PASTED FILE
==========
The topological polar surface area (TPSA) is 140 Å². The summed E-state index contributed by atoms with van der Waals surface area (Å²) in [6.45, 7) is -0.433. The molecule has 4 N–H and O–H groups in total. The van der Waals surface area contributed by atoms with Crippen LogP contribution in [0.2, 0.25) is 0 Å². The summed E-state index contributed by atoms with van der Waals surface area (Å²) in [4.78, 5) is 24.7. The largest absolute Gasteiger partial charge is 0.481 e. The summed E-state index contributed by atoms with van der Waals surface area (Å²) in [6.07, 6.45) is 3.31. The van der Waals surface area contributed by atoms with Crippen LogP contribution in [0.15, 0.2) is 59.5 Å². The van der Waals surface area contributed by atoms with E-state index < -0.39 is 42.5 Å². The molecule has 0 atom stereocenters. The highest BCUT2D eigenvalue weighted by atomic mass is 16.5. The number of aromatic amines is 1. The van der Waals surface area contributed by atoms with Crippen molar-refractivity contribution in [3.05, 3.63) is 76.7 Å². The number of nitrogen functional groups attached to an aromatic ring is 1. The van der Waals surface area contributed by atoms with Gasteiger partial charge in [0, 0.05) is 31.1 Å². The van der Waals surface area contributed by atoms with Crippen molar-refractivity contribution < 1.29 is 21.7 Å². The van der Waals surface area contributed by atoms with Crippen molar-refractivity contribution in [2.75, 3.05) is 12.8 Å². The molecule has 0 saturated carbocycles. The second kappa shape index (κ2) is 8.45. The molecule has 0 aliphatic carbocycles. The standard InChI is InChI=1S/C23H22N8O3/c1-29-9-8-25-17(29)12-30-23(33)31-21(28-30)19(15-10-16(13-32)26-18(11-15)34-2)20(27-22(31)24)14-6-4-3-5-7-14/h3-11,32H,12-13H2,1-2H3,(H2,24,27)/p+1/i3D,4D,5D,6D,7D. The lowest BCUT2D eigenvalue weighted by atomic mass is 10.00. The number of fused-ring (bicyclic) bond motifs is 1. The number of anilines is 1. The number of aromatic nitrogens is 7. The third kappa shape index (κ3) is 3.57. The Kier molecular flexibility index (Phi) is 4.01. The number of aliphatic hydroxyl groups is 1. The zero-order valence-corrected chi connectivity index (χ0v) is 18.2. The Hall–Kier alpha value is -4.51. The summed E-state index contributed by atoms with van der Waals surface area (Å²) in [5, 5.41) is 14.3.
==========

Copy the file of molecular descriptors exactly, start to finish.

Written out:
The topological polar surface area (TPSA) is 140 Å². The summed E-state index contributed by atoms with van der Waals surface area (Å²) in [6.45, 7) is -0.433. The molecule has 4 N–H and O–H groups in total. The van der Waals surface area contributed by atoms with Crippen LogP contribution in [0.2, 0.25) is 0 Å². The summed E-state index contributed by atoms with van der Waals surface area (Å²) in [4.78, 5) is 24.7. The largest absolute Gasteiger partial charge is 0.481 e. The summed E-state index contributed by atoms with van der Waals surface area (Å²) in [6.07, 6.45) is 3.31. The van der Waals surface area contributed by atoms with Crippen LogP contribution in [0.15, 0.2) is 59.5 Å². The van der Waals surface area contributed by atoms with E-state index < -0.39 is 42.5 Å². The molecule has 0 atom stereocenters. The highest BCUT2D eigenvalue weighted by atomic mass is 16.5. The number of aromatic amines is 1. The van der Waals surface area contributed by atoms with Crippen molar-refractivity contribution in [3.05, 3.63) is 76.7 Å². The number of nitrogen functional groups attached to an aromatic ring is 1. The van der Waals surface area contributed by atoms with Gasteiger partial charge in [0, 0.05) is 31.1 Å². The van der Waals surface area contributed by atoms with Crippen molar-refractivity contribution < 1.29 is 21.7 Å². The van der Waals surface area contributed by atoms with Crippen molar-refractivity contribution in [2.75, 3.05) is 12.8 Å². The molecule has 0 saturated carbocycles. The second kappa shape index (κ2) is 8.45. The molecule has 0 aliphatic carbocycles. The standard InChI is InChI=1S/C23H22N8O3/c1-29-9-8-25-17(29)12-30-23(33)31-21(28-30)19(15-10-16(13-32)26-18(11-15)34-2)20(27-22(31)24)14-6-4-3-5-7-14/h3-11,32H,12-13H2,1-2H3,(H2,24,27)/p+1/i3D,4D,5D,6D,7D. The lowest BCUT2D eigenvalue weighted by atomic mass is 10.00. The number of fused-ring (bicyclic) bond motifs is 1. The number of anilines is 1. The number of aromatic nitrogens is 7. The third kappa shape index (κ3) is 3.57. The Kier molecular flexibility index (Phi) is 4.01. The number of aliphatic hydroxyl groups is 1. The zero-order valence-corrected chi connectivity index (χ0v) is 18.2. The Hall–Kier alpha value is -4.51. The summed E-state index contributed by atoms with van der Waals surface area (Å²) in [5, 5.41) is 14.3.